#8

At St. Mary’s by the Sea in Hunington Beach, the used to have a 12 pm Traditional Latin Mass. The rest of the Masses were English Novus Ordo Missae.

For their English Masses:
-The altar rails were in use and everyone knelt for communion
-Communion in hand is looked down upon but allowed by the associate pastor but gave a warning that the Sacred Host should be treated with the upmost respect and no Sacred Host particles should be left on the hand and that people must be free of mortal sin. The main pastor never gave Communion-in-hand in his life.
-Has one of the most excellent catechising programs.
-Homeschooling network
-encourage modesty, has a sign outside the door requesting people dress modestly.
-encouraged women to wear mantillas
-had the Latin Mass Magazine in the back of the church for reading and sale.
-Holy Hour everyday
-Confession available everyday
-Altar rail was present and used


#9

Ours has a Catholic School through 8th Grade and a Priest that loves the Children and talks to them about things like the Real Presense.(I know scary thought)


#10

Melman, for some parishes still, kneeling for communion still is the norm, using the NO missal. It is not the mixing of rites, and in fact, rubrics such as the priest facing the altar, and communicanst kneeling for communion are allowed in the NO mass. I cant believe how you presist on being against kneeling for communion. Personally, I hope, and when more conservative Bishops are appointed and empty out their chancery offices, I think more parishes will restore the rail and restore kneeling for communion. The CDW in sneding out 3 letters to the bishops on the issue and the recently released documents on the liturgy and the section pretaining to reception of communion has basically made the issue moot.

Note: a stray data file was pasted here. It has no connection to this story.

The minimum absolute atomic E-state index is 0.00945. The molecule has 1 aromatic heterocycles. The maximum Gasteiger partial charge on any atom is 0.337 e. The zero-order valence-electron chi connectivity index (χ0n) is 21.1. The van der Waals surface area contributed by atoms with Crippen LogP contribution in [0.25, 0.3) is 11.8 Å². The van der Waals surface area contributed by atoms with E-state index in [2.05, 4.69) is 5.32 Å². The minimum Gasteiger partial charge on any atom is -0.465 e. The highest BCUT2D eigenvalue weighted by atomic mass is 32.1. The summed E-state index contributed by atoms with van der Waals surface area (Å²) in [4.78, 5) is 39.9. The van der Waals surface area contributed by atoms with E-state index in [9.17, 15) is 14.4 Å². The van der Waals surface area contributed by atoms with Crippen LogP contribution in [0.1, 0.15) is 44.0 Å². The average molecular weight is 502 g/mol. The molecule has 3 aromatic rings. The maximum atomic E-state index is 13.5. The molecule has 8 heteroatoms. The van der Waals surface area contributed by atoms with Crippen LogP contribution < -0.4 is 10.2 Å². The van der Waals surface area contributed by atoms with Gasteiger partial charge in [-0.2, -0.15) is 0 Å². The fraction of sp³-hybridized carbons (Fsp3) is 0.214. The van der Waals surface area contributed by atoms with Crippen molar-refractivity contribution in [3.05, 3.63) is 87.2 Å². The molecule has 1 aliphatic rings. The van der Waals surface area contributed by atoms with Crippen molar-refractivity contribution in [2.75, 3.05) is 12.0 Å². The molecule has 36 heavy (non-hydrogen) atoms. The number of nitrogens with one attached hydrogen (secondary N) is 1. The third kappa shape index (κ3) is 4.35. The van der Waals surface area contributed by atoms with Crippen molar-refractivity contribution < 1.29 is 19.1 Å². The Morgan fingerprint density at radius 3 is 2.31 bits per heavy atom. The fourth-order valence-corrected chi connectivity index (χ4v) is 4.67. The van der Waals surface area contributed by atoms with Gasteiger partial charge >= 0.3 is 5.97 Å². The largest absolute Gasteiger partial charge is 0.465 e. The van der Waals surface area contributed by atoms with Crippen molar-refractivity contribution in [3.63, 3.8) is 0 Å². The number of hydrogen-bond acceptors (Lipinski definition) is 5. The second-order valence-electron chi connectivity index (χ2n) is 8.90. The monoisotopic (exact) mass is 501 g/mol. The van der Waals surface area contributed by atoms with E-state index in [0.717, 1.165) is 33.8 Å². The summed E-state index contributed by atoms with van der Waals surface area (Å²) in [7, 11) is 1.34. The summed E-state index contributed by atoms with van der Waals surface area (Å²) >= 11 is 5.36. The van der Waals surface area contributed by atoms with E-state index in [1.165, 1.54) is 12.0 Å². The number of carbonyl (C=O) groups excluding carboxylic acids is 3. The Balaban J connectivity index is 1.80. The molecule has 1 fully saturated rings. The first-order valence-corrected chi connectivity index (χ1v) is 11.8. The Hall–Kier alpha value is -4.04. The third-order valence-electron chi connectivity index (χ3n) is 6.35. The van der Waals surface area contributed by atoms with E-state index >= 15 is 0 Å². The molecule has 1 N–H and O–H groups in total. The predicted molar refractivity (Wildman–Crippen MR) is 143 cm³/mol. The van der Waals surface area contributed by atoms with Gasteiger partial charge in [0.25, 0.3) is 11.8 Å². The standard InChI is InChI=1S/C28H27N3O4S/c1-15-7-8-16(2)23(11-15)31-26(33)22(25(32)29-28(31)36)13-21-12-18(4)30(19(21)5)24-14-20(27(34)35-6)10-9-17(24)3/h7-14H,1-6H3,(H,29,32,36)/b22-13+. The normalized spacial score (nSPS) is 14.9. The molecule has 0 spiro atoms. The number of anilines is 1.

#11

An excellent parish is St. Patricks in downtown Columbus OH. The biggest parish by in terms of parishoners in the downtown and surrounding areas, it is very active with…

2 daily masses, confessions after the 2nd mass every day
Confession before every Sunday mass
Ran by the St. Joeseph province of Dominicans, solidly Orthodox
No altar girls, and has an abundant number of altar boys
No EMHCs
All use the altar rail and most recieve communion on the tounge(though communion on the hand is accepted per current rules
An excellent hymnal using classic Catholic(and some high church Anglican) hymns, and even some Latin Chant.
No gimmicks, the mass is by the book.
A large number of young familes and young adults.


#12

The best example I can think of is an older couple that works a lot for the church, but almost exclusively does it behind the scenes. They lead the Rosary quite often before daily Mass, otherwise they are not doing “liturgical things” if you know what I mean. She can be found scrubbing the kitchen floor. He does the sidewalks and mows. They will be there to unlock the doors for any lay meeting taking place. You name it, they do it.